Federal agents, hiding fifty to one hundred yards from defendant’s house, saw a car drive on to the property. They observed the defendant sell moonshine to the driver.
Whether the Fourth Amendment protection of privacy in persons, houses, papers, and effects extends to “open fields?”
No. Those observations made from the “open fields” are not subject to Fourth Amendment protections.
The concept of “open fields” is very old. The special protection accorded by the Fourth Amendment to the people in their ‘persons, houses, papers, and effects’ is not extended to the “open fields.” There is no intrusion onto reasonable expectation of privacy when government agents enter onto open fields. Therefore, there is no Fourth Amendment search. The Court said that, even if there had been a trespass, the observations were not obtained by an illegal search or seizure. The Court affirmed this viewpoint in U.S. v. Jones, which expanded the definition of a search to include trespass onto the property of others for the purpose of obtaining information.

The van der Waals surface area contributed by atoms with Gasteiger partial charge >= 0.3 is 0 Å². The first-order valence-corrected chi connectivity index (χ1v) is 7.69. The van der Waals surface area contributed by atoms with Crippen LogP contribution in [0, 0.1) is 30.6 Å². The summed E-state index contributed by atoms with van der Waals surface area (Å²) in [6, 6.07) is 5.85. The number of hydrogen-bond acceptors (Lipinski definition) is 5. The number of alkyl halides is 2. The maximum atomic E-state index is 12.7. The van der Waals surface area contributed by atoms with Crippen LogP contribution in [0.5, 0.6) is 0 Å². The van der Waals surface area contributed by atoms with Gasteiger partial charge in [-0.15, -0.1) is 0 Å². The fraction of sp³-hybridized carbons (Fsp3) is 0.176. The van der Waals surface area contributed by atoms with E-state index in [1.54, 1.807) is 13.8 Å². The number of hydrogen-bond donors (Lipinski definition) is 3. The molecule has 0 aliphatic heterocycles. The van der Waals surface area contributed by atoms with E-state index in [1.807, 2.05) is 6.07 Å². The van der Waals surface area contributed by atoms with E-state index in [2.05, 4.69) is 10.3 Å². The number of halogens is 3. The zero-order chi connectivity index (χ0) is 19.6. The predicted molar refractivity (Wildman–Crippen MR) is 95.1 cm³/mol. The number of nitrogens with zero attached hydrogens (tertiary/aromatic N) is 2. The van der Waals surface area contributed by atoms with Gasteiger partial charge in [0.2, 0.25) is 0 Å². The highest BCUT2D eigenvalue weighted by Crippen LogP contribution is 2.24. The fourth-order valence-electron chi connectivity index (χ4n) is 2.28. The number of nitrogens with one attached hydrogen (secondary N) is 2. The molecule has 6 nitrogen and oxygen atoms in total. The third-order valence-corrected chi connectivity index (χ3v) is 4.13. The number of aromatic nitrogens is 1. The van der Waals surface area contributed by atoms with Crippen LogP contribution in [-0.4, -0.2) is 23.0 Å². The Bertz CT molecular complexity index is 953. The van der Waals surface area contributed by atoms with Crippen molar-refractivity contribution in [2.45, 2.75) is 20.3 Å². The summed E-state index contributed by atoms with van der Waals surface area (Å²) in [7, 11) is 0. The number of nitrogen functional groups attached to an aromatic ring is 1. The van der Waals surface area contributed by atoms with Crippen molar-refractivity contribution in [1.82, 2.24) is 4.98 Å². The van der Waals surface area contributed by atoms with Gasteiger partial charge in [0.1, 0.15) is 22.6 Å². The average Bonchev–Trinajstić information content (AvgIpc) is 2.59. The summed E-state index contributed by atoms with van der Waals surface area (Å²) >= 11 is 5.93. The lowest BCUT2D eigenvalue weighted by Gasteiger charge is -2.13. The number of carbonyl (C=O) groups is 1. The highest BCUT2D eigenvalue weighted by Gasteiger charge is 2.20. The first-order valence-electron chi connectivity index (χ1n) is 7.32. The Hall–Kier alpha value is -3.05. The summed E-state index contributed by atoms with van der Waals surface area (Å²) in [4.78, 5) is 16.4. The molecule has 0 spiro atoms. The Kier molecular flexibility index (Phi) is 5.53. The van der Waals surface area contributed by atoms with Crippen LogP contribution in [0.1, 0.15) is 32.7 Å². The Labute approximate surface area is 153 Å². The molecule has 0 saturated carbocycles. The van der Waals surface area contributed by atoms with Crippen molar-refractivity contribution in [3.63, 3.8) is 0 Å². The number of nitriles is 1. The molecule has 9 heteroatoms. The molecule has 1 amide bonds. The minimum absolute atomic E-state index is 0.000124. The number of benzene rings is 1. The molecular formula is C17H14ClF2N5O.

265 U.S. 57, 44 S. Ct. 445 (1924)